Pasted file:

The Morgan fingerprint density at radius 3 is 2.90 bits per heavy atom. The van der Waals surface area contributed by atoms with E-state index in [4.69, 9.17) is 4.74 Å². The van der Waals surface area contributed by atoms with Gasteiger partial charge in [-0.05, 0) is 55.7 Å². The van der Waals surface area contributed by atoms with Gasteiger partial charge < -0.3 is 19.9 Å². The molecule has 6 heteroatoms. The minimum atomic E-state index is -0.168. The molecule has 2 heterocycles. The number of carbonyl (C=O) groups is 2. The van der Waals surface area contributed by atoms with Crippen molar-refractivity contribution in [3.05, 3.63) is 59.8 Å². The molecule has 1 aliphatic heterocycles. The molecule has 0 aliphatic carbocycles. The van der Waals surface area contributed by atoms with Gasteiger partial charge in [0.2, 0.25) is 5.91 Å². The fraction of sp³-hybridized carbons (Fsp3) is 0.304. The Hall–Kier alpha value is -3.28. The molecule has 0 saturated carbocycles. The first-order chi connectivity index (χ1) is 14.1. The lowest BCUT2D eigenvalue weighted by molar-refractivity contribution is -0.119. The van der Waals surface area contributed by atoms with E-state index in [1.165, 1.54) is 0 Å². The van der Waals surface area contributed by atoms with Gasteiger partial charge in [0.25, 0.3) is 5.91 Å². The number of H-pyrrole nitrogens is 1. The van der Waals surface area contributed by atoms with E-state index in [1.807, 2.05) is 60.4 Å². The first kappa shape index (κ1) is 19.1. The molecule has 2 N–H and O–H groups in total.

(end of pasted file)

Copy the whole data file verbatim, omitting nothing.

The Morgan fingerprint density at radius 3 is 2.90 bits per heavy atom. The van der Waals surface area contributed by atoms with E-state index in [4.69, 9.17) is 4.74 Å². The van der Waals surface area contributed by atoms with Gasteiger partial charge in [-0.05, 0) is 55.7 Å². The van der Waals surface area contributed by atoms with Gasteiger partial charge < -0.3 is 19.9 Å². The molecule has 6 heteroatoms. The minimum atomic E-state index is -0.168. The molecule has 2 heterocycles. The number of carbonyl (C=O) groups is 2. The van der Waals surface area contributed by atoms with Crippen molar-refractivity contribution in [3.05, 3.63) is 59.8 Å². The molecule has 1 aliphatic heterocycles. The molecule has 0 aliphatic carbocycles. The van der Waals surface area contributed by atoms with Gasteiger partial charge in [0.2, 0.25) is 5.91 Å². The fraction of sp³-hybridized carbons (Fsp3) is 0.304. The Hall–Kier alpha value is -3.28. The molecule has 0 saturated carbocycles. The first-order chi connectivity index (χ1) is 14.1. The lowest BCUT2D eigenvalue weighted by molar-refractivity contribution is -0.119. The van der Waals surface area contributed by atoms with E-state index in [1.165, 1.54) is 0 Å². The van der Waals surface area contributed by atoms with Gasteiger partial charge in [0.25, 0.3) is 5.91 Å². The number of H-pyrrole nitrogens is 1. The van der Waals surface area contributed by atoms with E-state index in [1.807, 2.05) is 60.4 Å². The first kappa shape index (κ1) is 19.1. The molecule has 2 N–H and O–H groups in total.